Thomas Fletcher Philadelphia Silver Pitcher
Ever since I was a child, I always remember my mother would hide it in the closet whenever we would leave town, so I knew it was something very special to her. I believe that it was my great-grandmother's, and my great-grandmother was born and raised at the Arlington Plantation in Natchez, Mississippi. She married a portrait painter, and we've always believed that it was a wedding gift to them.
Have you ever hidden it in a closet?
No, I haven't hidden it in a closet, but after Katrina, our locks were taken off our houses so we could get in. I had to hide it in the stove.
Do you know where it was made?
I think since my great-great-grandfather was from Philadelphia that maybe it was made in Philadelphia. I know a lot of artisans that worked on the plantation homes in Natchez came from Philadelphia.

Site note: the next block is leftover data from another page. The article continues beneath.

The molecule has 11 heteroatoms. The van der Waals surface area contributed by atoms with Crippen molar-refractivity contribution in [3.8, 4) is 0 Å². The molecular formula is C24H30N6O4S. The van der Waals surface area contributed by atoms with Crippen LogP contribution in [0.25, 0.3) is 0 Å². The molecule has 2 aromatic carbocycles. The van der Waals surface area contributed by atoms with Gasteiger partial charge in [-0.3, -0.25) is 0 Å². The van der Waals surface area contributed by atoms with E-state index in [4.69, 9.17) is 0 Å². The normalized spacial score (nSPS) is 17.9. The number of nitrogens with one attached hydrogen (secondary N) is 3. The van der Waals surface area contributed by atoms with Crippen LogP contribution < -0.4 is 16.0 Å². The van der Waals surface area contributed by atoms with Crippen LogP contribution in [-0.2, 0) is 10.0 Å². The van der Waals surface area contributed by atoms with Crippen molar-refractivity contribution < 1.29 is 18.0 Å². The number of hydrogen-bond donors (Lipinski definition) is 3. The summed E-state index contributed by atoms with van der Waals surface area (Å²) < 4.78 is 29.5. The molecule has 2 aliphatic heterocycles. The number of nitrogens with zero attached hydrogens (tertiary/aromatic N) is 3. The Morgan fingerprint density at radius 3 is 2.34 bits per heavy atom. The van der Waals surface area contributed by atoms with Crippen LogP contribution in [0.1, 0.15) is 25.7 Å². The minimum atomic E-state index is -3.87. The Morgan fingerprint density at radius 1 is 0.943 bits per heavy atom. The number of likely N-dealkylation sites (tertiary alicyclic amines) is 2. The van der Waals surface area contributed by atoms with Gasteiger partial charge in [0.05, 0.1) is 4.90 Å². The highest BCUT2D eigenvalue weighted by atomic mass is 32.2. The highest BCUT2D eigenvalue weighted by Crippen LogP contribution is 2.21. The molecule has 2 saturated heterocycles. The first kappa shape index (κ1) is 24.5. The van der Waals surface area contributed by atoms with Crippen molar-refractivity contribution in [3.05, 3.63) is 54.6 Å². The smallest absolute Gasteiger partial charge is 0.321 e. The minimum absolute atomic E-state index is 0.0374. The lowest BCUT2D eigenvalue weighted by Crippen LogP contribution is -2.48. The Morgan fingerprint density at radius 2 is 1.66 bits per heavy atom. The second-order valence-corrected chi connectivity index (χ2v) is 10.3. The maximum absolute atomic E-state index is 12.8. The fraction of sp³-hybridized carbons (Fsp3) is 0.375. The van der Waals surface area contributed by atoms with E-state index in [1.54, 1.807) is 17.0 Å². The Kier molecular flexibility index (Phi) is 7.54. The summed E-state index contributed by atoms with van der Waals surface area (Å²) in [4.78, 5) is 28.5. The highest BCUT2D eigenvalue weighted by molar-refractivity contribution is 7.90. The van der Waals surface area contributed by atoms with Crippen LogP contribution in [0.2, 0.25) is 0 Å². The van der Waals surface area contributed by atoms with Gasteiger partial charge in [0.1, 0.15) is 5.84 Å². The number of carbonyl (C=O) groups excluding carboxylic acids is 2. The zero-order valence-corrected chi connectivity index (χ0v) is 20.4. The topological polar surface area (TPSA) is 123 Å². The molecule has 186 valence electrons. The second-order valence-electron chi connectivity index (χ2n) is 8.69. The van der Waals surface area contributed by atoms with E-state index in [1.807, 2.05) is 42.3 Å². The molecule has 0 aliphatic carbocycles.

It was made in Philadelphia by Thomas Fletcher. And Thomas Fletcher was in business for himself for quite awhile. He started out in Boston and then moved to Philadelphia, and later, he became a partner of Sidney Gardiner in the firm of Fletcher and Gardiner. Made the most beautiful silver during the American neoclassical period. They worked from 1808 to 1842. And the pieces they made, such as this piece, are of superb quality. You see the wonderful neoclassical lines here, and we have this cartouche shield with the American eagle above it, which is so fantastic. This is a wonderful pitcher, either a water pitcher or for mint juleps, made for the Southern market around 1830. Natchez was such a wealthy town with the cotton plantation owners that they could afford to buy things from a firm such as Fletcher and Gardiner. I feel that you should insure it for $9,000. Where will the next hiding place be?
Well, I can't tell you that. (both laugh)
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